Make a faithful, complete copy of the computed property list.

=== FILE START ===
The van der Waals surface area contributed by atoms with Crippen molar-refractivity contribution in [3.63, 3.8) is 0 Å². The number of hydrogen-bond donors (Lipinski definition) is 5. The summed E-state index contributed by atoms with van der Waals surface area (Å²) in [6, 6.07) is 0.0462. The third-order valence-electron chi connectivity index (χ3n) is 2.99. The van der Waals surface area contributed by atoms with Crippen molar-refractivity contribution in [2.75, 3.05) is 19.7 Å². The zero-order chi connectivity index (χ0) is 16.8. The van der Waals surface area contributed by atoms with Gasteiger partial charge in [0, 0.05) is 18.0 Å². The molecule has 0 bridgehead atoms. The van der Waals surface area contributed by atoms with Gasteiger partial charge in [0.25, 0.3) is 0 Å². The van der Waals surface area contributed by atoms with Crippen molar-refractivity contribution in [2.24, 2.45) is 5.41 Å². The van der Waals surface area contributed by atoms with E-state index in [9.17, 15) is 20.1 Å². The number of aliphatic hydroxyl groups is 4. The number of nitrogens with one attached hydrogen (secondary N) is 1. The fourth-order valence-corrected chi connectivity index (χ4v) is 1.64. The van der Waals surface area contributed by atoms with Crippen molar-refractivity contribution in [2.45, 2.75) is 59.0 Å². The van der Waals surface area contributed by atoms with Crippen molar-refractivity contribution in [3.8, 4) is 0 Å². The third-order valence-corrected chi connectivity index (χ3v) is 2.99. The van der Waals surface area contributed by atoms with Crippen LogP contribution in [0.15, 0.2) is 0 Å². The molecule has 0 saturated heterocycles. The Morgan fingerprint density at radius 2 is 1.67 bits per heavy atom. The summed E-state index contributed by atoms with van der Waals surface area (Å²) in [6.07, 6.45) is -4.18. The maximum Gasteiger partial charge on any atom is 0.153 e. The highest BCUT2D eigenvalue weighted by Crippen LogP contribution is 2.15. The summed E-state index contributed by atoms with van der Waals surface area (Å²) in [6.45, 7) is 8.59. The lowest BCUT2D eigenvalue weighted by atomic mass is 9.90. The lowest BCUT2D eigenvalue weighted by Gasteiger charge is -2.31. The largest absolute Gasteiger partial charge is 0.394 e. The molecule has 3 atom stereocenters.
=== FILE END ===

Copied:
The van der Waals surface area contributed by atoms with Crippen molar-refractivity contribution in [3.63, 3.8) is 0 Å². The number of hydrogen-bond donors (Lipinski definition) is 5. The summed E-state index contributed by atoms with van der Waals surface area (Å²) in [6, 6.07) is 0.0462. The third-order valence-electron chi connectivity index (χ3n) is 2.99. The van der Waals surface area contributed by atoms with Crippen molar-refractivity contribution in [2.75, 3.05) is 19.7 Å². The zero-order chi connectivity index (χ0) is 16.8. The van der Waals surface area contributed by atoms with Gasteiger partial charge in [0, 0.05) is 18.0 Å². The molecule has 0 bridgehead atoms. The van der Waals surface area contributed by atoms with Gasteiger partial charge in [0.25, 0.3) is 0 Å². The van der Waals surface area contributed by atoms with Crippen molar-refractivity contribution in [2.24, 2.45) is 5.41 Å². The van der Waals surface area contributed by atoms with E-state index in [9.17, 15) is 20.1 Å². The number of aliphatic hydroxyl groups is 4. The number of nitrogens with one attached hydrogen (secondary N) is 1. The fourth-order valence-corrected chi connectivity index (χ4v) is 1.64. The van der Waals surface area contributed by atoms with Crippen molar-refractivity contribution in [2.45, 2.75) is 59.0 Å². The van der Waals surface area contributed by atoms with Crippen molar-refractivity contribution in [3.8, 4) is 0 Å². The third-order valence-corrected chi connectivity index (χ3v) is 2.99. The van der Waals surface area contributed by atoms with Crippen LogP contribution in [0.15, 0.2) is 0 Å². The molecule has 0 saturated heterocycles. The Morgan fingerprint density at radius 2 is 1.67 bits per heavy atom. The summed E-state index contributed by atoms with van der Waals surface area (Å²) in [6.07, 6.45) is -4.18. The maximum Gasteiger partial charge on any atom is 0.153 e. The highest BCUT2D eigenvalue weighted by Crippen LogP contribution is 2.15. The summed E-state index contributed by atoms with van der Waals surface area (Å²) in [6.45, 7) is 8.59. The lowest BCUT2D eigenvalue weighted by atomic mass is 9.90. The lowest BCUT2D eigenvalue weighted by Gasteiger charge is -2.31. The largest absolute Gasteiger partial charge is 0.394 e. The molecule has 3 atom stereocenters.